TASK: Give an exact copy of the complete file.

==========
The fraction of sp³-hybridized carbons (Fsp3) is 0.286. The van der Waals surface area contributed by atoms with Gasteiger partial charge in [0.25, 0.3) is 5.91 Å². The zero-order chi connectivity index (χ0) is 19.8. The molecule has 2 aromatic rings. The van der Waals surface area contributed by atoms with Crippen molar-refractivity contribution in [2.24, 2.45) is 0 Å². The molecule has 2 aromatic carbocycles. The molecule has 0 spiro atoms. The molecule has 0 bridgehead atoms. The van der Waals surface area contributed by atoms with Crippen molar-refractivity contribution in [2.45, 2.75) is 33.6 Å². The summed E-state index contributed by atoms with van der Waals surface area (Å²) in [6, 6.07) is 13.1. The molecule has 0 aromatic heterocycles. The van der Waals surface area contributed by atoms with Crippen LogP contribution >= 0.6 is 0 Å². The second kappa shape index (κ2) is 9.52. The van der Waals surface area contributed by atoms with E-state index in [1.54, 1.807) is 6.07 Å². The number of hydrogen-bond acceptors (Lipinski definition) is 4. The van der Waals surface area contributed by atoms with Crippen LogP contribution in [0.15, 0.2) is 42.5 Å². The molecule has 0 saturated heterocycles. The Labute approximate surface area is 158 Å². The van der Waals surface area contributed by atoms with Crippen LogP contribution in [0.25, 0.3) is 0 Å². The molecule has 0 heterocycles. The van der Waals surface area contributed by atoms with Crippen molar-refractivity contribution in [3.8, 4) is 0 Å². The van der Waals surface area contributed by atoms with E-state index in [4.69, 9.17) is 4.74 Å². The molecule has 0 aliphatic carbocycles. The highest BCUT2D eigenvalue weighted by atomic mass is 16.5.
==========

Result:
The fraction of sp³-hybridized carbons (Fsp3) is 0.286. The van der Waals surface area contributed by atoms with Gasteiger partial charge in [0.25, 0.3) is 5.91 Å². The zero-order chi connectivity index (χ0) is 19.8. The molecule has 2 aromatic rings. The van der Waals surface area contributed by atoms with Crippen molar-refractivity contribution in [2.24, 2.45) is 0 Å². The molecule has 2 aromatic carbocycles. The molecule has 0 spiro atoms. The molecule has 0 bridgehead atoms. The van der Waals surface area contributed by atoms with Crippen molar-refractivity contribution in [2.45, 2.75) is 33.6 Å². The summed E-state index contributed by atoms with van der Waals surface area (Å²) in [6, 6.07) is 13.1. The molecule has 0 aromatic heterocycles. The van der Waals surface area contributed by atoms with Crippen LogP contribution >= 0.6 is 0 Å². The second kappa shape index (κ2) is 9.52. The van der Waals surface area contributed by atoms with E-state index in [1.54, 1.807) is 6.07 Å². The number of hydrogen-bond acceptors (Lipinski definition) is 4. The van der Waals surface area contributed by atoms with Crippen LogP contribution in [0.15, 0.2) is 42.5 Å². The molecule has 0 saturated heterocycles. The Labute approximate surface area is 158 Å². The van der Waals surface area contributed by atoms with Crippen LogP contribution in [0.25, 0.3) is 0 Å². The molecule has 0 heterocycles. The van der Waals surface area contributed by atoms with Crippen molar-refractivity contribution in [3.8, 4) is 0 Å². The van der Waals surface area contributed by atoms with E-state index in [4.69, 9.17) is 4.74 Å². The molecule has 0 aliphatic carbocycles. The highest BCUT2D eigenvalue weighted by atomic mass is 16.5.